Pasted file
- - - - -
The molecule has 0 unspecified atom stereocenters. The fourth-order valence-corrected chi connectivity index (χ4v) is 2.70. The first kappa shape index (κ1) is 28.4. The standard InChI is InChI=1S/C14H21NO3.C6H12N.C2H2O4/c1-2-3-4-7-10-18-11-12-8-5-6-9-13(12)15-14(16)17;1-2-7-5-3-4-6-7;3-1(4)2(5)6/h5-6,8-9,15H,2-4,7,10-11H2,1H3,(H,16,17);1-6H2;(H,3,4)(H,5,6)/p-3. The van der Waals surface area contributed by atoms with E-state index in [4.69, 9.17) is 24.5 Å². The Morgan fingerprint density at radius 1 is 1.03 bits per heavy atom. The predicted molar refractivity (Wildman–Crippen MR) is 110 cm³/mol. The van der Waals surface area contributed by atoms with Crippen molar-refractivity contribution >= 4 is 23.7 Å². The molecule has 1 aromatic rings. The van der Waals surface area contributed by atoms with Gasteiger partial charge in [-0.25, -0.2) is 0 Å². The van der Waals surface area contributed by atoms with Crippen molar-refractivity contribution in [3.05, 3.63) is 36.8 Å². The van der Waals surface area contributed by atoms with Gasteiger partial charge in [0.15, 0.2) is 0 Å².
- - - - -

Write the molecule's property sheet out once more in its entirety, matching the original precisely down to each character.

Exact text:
The molecule has 0 unspecified atom stereocenters. The fourth-order valence-corrected chi connectivity index (χ4v) is 2.70. The first kappa shape index (κ1) is 28.4. The standard InChI is InChI=1S/C14H21NO3.C6H12N.C2H2O4/c1-2-3-4-7-10-18-11-12-8-5-6-9-13(12)15-14(16)17;1-2-7-5-3-4-6-7;3-1(4)2(5)6/h5-6,8-9,15H,2-4,7,10-11H2,1H3,(H,16,17);1-6H2;(H,3,4)(H,5,6)/p-3. The van der Waals surface area contributed by atoms with E-state index in [4.69, 9.17) is 24.5 Å². The Morgan fingerprint density at radius 1 is 1.03 bits per heavy atom. The predicted molar refractivity (Wildman–Crippen MR) is 110 cm³/mol. The van der Waals surface area contributed by atoms with Crippen molar-refractivity contribution >= 4 is 23.7 Å². The molecule has 1 aromatic rings. The van der Waals surface area contributed by atoms with Gasteiger partial charge in [-0.25, -0.2) is 0 Å². The van der Waals surface area contributed by atoms with Crippen molar-refractivity contribution in [3.05, 3.63) is 36.8 Å². The van der Waals surface area contributed by atoms with Gasteiger partial charge in [0.15, 0.2) is 0 Å².